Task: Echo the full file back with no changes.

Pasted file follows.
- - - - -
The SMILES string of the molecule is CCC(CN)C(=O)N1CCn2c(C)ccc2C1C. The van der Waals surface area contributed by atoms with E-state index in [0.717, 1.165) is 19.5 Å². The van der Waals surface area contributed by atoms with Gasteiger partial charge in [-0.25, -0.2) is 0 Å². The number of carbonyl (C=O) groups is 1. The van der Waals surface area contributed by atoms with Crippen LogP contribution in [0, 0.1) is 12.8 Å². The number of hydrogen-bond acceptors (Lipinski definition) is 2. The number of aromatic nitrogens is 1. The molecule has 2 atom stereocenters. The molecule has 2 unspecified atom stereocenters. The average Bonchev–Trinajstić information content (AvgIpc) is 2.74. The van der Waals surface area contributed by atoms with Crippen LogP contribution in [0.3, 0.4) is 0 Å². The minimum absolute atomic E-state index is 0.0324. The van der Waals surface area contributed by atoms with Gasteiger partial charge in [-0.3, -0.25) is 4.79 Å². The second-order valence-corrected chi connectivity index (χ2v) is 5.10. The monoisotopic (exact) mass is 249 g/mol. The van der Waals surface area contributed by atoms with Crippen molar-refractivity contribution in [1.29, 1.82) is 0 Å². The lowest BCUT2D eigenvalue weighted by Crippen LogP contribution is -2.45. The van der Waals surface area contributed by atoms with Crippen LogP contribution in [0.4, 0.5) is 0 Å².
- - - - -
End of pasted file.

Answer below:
The SMILES string of the molecule is CCC(CN)C(=O)N1CCn2c(C)ccc2C1C. The van der Waals surface area contributed by atoms with E-state index in [0.717, 1.165) is 19.5 Å². The van der Waals surface area contributed by atoms with Gasteiger partial charge in [-0.25, -0.2) is 0 Å². The number of carbonyl (C=O) groups is 1. The van der Waals surface area contributed by atoms with Crippen LogP contribution in [0, 0.1) is 12.8 Å². The number of hydrogen-bond acceptors (Lipinski definition) is 2. The number of aromatic nitrogens is 1. The molecule has 2 atom stereocenters. The molecule has 2 unspecified atom stereocenters. The average Bonchev–Trinajstić information content (AvgIpc) is 2.74. The van der Waals surface area contributed by atoms with Crippen LogP contribution in [0.3, 0.4) is 0 Å². The minimum absolute atomic E-state index is 0.0324. The van der Waals surface area contributed by atoms with Gasteiger partial charge in [-0.3, -0.25) is 4.79 Å². The second-order valence-corrected chi connectivity index (χ2v) is 5.10. The monoisotopic (exact) mass is 249 g/mol. The van der Waals surface area contributed by atoms with Crippen molar-refractivity contribution in [1.29, 1.82) is 0 Å². The lowest BCUT2D eigenvalue weighted by Crippen LogP contribution is -2.45. The van der Waals surface area contributed by atoms with Crippen LogP contribution in [0.4, 0.5) is 0 Å².